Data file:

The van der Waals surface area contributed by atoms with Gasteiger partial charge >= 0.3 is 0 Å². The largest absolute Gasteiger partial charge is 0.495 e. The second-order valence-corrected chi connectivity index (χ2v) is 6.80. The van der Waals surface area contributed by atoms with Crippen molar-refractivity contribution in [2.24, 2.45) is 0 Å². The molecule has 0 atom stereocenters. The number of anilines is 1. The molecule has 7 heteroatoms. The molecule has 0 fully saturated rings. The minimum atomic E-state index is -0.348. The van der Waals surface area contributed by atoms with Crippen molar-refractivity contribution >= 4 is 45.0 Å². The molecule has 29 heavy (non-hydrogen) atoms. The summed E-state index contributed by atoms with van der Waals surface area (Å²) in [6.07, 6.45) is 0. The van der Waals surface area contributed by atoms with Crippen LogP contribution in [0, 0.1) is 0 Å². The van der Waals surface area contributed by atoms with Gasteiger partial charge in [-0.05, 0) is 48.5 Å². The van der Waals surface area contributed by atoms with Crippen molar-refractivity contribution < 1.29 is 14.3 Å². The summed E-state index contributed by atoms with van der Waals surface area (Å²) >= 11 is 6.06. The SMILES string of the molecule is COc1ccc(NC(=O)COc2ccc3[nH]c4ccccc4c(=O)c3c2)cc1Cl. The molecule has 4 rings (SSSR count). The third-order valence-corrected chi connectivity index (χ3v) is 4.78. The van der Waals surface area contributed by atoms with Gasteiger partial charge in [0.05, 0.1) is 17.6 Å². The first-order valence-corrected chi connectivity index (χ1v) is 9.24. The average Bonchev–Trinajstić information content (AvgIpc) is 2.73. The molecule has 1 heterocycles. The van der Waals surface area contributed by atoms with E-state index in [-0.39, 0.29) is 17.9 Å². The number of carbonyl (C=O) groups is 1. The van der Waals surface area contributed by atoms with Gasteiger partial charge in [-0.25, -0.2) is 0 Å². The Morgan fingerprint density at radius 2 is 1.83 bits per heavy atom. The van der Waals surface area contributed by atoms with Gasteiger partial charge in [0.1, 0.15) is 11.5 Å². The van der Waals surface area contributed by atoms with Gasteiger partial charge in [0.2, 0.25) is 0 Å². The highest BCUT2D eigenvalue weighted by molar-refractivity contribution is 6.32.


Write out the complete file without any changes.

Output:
The van der Waals surface area contributed by atoms with Gasteiger partial charge >= 0.3 is 0 Å². The largest absolute Gasteiger partial charge is 0.495 e. The second-order valence-corrected chi connectivity index (χ2v) is 6.80. The van der Waals surface area contributed by atoms with Crippen molar-refractivity contribution in [2.24, 2.45) is 0 Å². The molecule has 0 atom stereocenters. The number of anilines is 1. The molecule has 7 heteroatoms. The molecule has 0 fully saturated rings. The minimum atomic E-state index is -0.348. The van der Waals surface area contributed by atoms with Crippen molar-refractivity contribution >= 4 is 45.0 Å². The molecule has 29 heavy (non-hydrogen) atoms. The summed E-state index contributed by atoms with van der Waals surface area (Å²) in [6.07, 6.45) is 0. The van der Waals surface area contributed by atoms with Crippen LogP contribution in [0, 0.1) is 0 Å². The van der Waals surface area contributed by atoms with Gasteiger partial charge in [-0.05, 0) is 48.5 Å². The van der Waals surface area contributed by atoms with Crippen molar-refractivity contribution < 1.29 is 14.3 Å². The summed E-state index contributed by atoms with van der Waals surface area (Å²) >= 11 is 6.06. The SMILES string of the molecule is COc1ccc(NC(=O)COc2ccc3[nH]c4ccccc4c(=O)c3c2)cc1Cl. The molecule has 4 rings (SSSR count). The third-order valence-corrected chi connectivity index (χ3v) is 4.78. The van der Waals surface area contributed by atoms with Gasteiger partial charge in [0.05, 0.1) is 17.6 Å². The first-order valence-corrected chi connectivity index (χ1v) is 9.24. The average Bonchev–Trinajstić information content (AvgIpc) is 2.73. The molecule has 1 heterocycles. The van der Waals surface area contributed by atoms with E-state index in [-0.39, 0.29) is 17.9 Å². The number of carbonyl (C=O) groups is 1. The van der Waals surface area contributed by atoms with Gasteiger partial charge in [-0.25, -0.2) is 0 Å². The Morgan fingerprint density at radius 2 is 1.83 bits per heavy atom. The van der Waals surface area contributed by atoms with Gasteiger partial charge in [0.1, 0.15) is 11.5 Å². The van der Waals surface area contributed by atoms with Gasteiger partial charge in [0.2, 0.25) is 0 Å². The highest BCUT2D eigenvalue weighted by molar-refractivity contribution is 6.32.